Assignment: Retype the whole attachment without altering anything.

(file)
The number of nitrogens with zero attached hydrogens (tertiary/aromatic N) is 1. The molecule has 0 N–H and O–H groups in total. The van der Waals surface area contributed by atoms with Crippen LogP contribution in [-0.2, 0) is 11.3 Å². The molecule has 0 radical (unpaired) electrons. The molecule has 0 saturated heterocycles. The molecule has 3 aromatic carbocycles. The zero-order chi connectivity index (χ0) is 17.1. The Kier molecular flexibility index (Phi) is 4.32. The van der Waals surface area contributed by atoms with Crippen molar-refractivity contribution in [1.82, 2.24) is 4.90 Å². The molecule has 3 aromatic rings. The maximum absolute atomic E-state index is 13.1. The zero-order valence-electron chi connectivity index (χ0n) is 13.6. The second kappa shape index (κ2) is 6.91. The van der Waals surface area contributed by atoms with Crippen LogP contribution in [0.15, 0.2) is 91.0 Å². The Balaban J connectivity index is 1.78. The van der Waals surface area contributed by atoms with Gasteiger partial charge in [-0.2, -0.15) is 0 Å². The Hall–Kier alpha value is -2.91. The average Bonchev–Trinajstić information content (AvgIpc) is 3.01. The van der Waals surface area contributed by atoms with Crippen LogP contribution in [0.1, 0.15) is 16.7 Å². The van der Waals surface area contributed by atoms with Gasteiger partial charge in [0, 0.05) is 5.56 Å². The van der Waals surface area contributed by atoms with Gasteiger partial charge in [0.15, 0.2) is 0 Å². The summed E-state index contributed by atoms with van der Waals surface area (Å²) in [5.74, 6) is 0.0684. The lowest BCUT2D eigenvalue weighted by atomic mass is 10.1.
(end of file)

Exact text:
The number of nitrogens with zero attached hydrogens (tertiary/aromatic N) is 1. The molecule has 0 N–H and O–H groups in total. The van der Waals surface area contributed by atoms with Crippen LogP contribution in [-0.2, 0) is 11.3 Å². The molecule has 0 radical (unpaired) electrons. The molecule has 0 saturated heterocycles. The molecule has 3 aromatic carbocycles. The zero-order chi connectivity index (χ0) is 17.1. The Kier molecular flexibility index (Phi) is 4.32. The van der Waals surface area contributed by atoms with Crippen molar-refractivity contribution in [1.82, 2.24) is 4.90 Å². The molecule has 3 aromatic rings. The maximum absolute atomic E-state index is 13.1. The zero-order valence-electron chi connectivity index (χ0n) is 13.6. The second kappa shape index (κ2) is 6.91. The van der Waals surface area contributed by atoms with Crippen LogP contribution in [0.15, 0.2) is 91.0 Å². The Balaban J connectivity index is 1.78. The van der Waals surface area contributed by atoms with Gasteiger partial charge in [-0.2, -0.15) is 0 Å². The Hall–Kier alpha value is -2.91. The average Bonchev–Trinajstić information content (AvgIpc) is 3.01. The van der Waals surface area contributed by atoms with Crippen LogP contribution in [0.1, 0.15) is 16.7 Å². The van der Waals surface area contributed by atoms with Gasteiger partial charge in [0, 0.05) is 5.56 Å². The van der Waals surface area contributed by atoms with Gasteiger partial charge in [0.15, 0.2) is 0 Å². The summed E-state index contributed by atoms with van der Waals surface area (Å²) in [5.74, 6) is 0.0684. The lowest BCUT2D eigenvalue weighted by atomic mass is 10.1.